Chants of “Water is life!” resonated through the streets of downtown Orlando Sunday, as dozens of activists marched to the offices of large financial institutions and US Senators, protesting the construction of pipelines in North Dakota and Florida.

Sunday’s rally in Orlando comes after months of standoffs at the Standing Rock Sioux Reservation in North Dakota, where Native Americans have been protesting the construction of the Dakota Access Pipeline, which they claim could disrupt scared burial grounds and potentially contaminate the water supply.


Since the demonstrations began earlier this year, thousands of protestors–or “water protectors,” as they like to be called–have camped out on the banks of the Missouri River in North Dakota. In the more tense moments of the protest, police officers have subjected the demonstrators to tear gas, pepper spray, concussion grenades, and blasts from water cannons in subfreezing temperatures. Now, with winter approaching and no sign that either side will back down, the situation seems to have reached a stalemate.

Two UCF alumni who have spent time protesting at the Standing Rock Reservation were among those rallying around Lake Eola Sunday.

Emily Ruff, a 2005 graduate, described the harmonious atmosphere of Standing Rock when she first visited in September.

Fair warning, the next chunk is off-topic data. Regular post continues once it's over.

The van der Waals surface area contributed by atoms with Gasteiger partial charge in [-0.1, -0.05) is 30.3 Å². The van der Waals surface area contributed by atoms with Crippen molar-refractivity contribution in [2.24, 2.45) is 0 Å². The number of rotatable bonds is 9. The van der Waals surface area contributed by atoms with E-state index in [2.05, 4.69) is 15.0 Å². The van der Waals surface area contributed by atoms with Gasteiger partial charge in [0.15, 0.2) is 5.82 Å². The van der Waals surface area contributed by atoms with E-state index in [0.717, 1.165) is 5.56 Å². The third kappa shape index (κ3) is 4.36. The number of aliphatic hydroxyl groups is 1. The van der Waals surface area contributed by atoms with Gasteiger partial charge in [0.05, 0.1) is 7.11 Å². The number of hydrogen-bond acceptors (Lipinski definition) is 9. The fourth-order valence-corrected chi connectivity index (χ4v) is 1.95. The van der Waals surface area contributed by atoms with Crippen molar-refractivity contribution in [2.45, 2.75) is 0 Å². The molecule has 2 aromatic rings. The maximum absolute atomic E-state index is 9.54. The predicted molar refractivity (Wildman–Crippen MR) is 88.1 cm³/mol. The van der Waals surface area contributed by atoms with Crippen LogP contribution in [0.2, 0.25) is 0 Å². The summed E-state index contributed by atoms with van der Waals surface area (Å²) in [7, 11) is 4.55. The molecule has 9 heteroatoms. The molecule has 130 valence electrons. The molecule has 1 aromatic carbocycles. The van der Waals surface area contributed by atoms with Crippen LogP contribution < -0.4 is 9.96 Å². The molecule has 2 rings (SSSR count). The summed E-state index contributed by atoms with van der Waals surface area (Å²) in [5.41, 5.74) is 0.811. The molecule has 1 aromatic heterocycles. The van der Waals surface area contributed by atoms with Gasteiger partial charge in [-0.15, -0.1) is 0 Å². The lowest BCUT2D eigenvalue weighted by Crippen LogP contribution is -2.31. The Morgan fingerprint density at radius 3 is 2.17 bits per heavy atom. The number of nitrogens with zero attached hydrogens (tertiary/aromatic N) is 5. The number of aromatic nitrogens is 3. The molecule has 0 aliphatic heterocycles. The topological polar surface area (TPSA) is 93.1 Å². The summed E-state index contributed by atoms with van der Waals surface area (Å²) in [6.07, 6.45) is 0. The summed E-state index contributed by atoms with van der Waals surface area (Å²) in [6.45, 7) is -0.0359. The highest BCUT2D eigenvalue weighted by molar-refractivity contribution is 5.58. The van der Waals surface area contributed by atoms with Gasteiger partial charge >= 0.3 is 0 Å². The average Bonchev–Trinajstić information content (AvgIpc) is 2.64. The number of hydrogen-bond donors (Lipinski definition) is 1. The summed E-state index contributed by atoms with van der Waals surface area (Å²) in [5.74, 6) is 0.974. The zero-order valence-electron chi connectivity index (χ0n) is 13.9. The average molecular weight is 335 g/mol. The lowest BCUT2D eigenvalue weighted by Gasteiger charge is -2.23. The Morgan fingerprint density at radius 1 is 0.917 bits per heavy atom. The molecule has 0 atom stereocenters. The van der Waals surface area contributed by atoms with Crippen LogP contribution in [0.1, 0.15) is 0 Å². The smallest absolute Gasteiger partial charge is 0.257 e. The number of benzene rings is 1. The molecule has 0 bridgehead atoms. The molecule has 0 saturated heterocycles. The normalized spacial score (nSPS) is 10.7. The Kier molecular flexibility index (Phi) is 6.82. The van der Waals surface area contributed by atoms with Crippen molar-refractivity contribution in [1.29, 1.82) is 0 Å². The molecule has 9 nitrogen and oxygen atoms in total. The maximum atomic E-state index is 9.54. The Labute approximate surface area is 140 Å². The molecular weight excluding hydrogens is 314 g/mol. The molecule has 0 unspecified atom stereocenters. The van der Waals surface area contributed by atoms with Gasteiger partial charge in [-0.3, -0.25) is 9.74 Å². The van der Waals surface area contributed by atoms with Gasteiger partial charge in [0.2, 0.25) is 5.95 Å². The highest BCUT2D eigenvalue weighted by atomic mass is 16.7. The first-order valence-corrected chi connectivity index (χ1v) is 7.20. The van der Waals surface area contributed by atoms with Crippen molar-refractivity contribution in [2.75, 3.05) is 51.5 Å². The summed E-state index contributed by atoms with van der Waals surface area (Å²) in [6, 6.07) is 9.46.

“Hundreds of tribes that previously had experienced years of intertribal conflict were setting aside their baggage to stand united in solidarity for a single mission: to protect the water and the environment,” she said.

“It was really beautiful and moving to see both indigenous tribes and non-indigenous allies standing together in incredible solidarity and bringing our power together to support the Earth and all that’s sacred.”

The group was also assembled to protest the construction of the Sabal Trail Pipeline, a $3 billion natural gas pipe that will run under portions of Florida, Alabama, and Georgia.

Sunday’s demonstration opened with a prayer ritual performed by Joey Karei, a Taino Indian. Karei, along with the rest of those assembled, prayed for open-mindedness, understanding, and the forgiveness of police officers and Dakota Access workers.

The group then marched to the Orlando offices of Senators Bill Nelson and Marco Rubio and the SunTrust building. SunTrust is one of several banks partially funding the Dakota Access Pipeline, according to Food & Water Watch.

Although the march was peaceful and occurred largely without incident, there was at least one instance of a truck driver, angered that the protestors were marching in the street, accelerating suddenly toward the back of the group before slamming on his brakes.

Although students may feel compelled to travel to North Dakota to protest the pipeline in person, doing so is not necessarily the best way to show support, said Matt De Vlieger, a 2007 UCF graduate.

De Vlieger had just returned from North Dakota. He had originally intended to only stay for 5 days, but lengthened his stay to nearly two weeks after seeing a rubber bullet break his friend’s arm.

The best way for people to support the water protectors in North Dakota, he said, is to simply start a conversation about the project and identify the “pillars of support” funding the project. From there, he encourages students to do their part to non-violently oppose the construction project.

“We need to commit ourselves to nonviolence. We need to commit ourselves to nonviolent direct action. That means not just sitting on Facebook and clicking,” he said.